Eamon White created this portrait of George Floyd, who was killed by a police officer in Minneapolis May 25. Courtesy / Eamon White

PORTLAND — Eamon White has always turned to art as an outlet to express himself, so he knew the best way for him to join the Black Lives Matter movement was to create something that would “inspire and unite.”

“I use art to express emotion, but I wanted to create something peaceful, not related to violence,” said White.

His portrait of George Floyd, whose death at the hands of a Minneapolis police officer on May 25 and has ignited anti-racism demonstrations around the world, has gone viral.

Eamon White

“I was trying to think of an image that would unite people. I didn’t want it to be just black versus white. I wanted it to be a unifying image,” said White, who has been experimenting with using more color in his work. He previously employed more single color schemes.

“I just love art. It is my passion. I have been doing it since high school, and I use it as a way to express how it feel,” said White, a 2007 graduate of Portland High School who now lives in Buxton.

White studied art at the University of Maine, and in 2013, he earned a degree in graphic design from Merrimack College, where played football as he did in high school. He works as a special education technician at Scarborough High School.


Jorge A. González, adjunct assistant professor at University of Maine Department of Art, where White studied from 2008 to 2011, said White has often “connected his art to a social mission.”

Kevin Salemme, who instructed White in photography at Merrimack College, said the Floyd portrait is “impressive work.”

Eamon White has also created portraits of Muhammad Ali, Maya Angelou, Martin Luther King Jr. and Kobe Bryant. Courtesy / Eamon White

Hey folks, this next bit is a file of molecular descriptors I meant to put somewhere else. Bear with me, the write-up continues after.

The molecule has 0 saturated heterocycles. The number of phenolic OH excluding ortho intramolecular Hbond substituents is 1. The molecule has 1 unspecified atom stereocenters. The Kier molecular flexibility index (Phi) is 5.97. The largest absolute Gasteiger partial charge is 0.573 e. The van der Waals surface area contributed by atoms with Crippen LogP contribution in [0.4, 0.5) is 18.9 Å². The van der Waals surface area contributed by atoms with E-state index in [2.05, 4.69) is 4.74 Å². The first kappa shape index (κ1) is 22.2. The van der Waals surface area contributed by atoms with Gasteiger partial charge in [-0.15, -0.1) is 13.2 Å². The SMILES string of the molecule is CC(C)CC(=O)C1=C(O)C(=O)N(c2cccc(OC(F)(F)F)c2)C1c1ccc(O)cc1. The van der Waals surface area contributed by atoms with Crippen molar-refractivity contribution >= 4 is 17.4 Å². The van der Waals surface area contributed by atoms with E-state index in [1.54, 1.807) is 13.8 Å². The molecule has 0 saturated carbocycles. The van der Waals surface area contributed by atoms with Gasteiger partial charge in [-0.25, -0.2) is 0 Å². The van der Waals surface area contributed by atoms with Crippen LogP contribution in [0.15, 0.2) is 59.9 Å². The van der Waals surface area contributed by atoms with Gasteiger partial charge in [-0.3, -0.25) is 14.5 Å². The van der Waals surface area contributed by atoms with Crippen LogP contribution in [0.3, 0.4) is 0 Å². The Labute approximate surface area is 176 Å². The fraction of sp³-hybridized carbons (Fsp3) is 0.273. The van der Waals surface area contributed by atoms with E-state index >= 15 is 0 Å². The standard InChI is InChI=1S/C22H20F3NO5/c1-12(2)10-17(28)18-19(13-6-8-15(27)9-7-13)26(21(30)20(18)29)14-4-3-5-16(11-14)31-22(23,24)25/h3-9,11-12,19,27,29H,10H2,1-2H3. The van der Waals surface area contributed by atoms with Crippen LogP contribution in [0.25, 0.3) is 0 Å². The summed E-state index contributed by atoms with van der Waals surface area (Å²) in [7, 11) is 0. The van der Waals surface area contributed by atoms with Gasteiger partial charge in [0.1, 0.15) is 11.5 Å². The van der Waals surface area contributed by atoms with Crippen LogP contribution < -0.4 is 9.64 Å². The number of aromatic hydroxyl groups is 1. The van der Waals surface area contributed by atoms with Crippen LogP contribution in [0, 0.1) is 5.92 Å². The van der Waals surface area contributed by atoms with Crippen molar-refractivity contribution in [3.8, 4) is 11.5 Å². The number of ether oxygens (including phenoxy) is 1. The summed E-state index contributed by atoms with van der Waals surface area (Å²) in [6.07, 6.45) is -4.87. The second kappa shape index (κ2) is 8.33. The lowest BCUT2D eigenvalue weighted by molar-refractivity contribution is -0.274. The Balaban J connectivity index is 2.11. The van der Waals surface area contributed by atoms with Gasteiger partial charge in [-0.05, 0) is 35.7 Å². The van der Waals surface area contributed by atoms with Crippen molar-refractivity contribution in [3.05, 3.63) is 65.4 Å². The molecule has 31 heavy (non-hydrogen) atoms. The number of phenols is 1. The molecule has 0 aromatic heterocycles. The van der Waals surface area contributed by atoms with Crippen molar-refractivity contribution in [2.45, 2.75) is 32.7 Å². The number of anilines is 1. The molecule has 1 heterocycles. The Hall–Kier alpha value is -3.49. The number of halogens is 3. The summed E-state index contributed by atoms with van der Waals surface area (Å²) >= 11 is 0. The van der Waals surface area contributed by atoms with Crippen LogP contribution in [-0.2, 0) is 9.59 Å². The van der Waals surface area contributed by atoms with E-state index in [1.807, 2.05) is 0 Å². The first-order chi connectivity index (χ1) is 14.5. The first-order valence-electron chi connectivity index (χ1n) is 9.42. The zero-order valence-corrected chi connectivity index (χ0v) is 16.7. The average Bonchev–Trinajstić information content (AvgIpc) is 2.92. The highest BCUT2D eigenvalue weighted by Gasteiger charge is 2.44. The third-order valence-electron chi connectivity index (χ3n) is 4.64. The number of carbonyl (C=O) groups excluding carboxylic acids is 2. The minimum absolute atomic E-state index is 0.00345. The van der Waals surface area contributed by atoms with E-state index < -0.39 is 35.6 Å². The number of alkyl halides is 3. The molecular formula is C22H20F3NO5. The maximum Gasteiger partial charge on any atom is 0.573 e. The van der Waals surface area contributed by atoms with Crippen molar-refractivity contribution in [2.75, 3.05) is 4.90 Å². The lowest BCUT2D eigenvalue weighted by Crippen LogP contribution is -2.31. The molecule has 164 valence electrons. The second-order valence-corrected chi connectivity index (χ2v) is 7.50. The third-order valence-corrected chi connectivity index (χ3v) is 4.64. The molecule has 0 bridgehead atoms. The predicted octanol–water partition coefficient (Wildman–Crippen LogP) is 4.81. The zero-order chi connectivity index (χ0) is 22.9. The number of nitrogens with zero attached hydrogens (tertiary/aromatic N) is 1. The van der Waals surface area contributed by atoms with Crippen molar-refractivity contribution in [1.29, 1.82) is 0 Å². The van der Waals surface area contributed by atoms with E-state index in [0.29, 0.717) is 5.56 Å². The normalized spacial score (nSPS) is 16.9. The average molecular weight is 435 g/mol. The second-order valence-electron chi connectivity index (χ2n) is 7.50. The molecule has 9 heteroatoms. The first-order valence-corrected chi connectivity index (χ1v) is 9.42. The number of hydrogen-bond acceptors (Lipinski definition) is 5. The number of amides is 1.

“You see social issues, social causes in (White’s) work. It has that modern urban flair to it,” Salemme said.

White said his favorite artist is Shepherd Fairey, a street artist and graphic designer best known for his Hope poster for Barack Obama’s 2008 presidential campaign.

White has received positive feedback about his portrait, he said. He was pleasantly surprised last week when former Boston Red Sox designated hitter and first baseman David Ortiz shared the image with his Instagram followers. The Ortiz post was liked more than 38,500 times and generated close to 324 comments within the first 48 hours.

White, who has coached high school football, basketball and lacrosse in Scarborough and has coached football at the University of New England, Portland High School and Deering High School, hopes to one day be an art teacher.

White said he hopes to use include some of his portraits in a book he is working on to celebrate black history in this country.

To see more of White’s work, visit his website at ewhitedesigns.wixsite.com/eamonsportfolio  or his BigEimages Instagram page.



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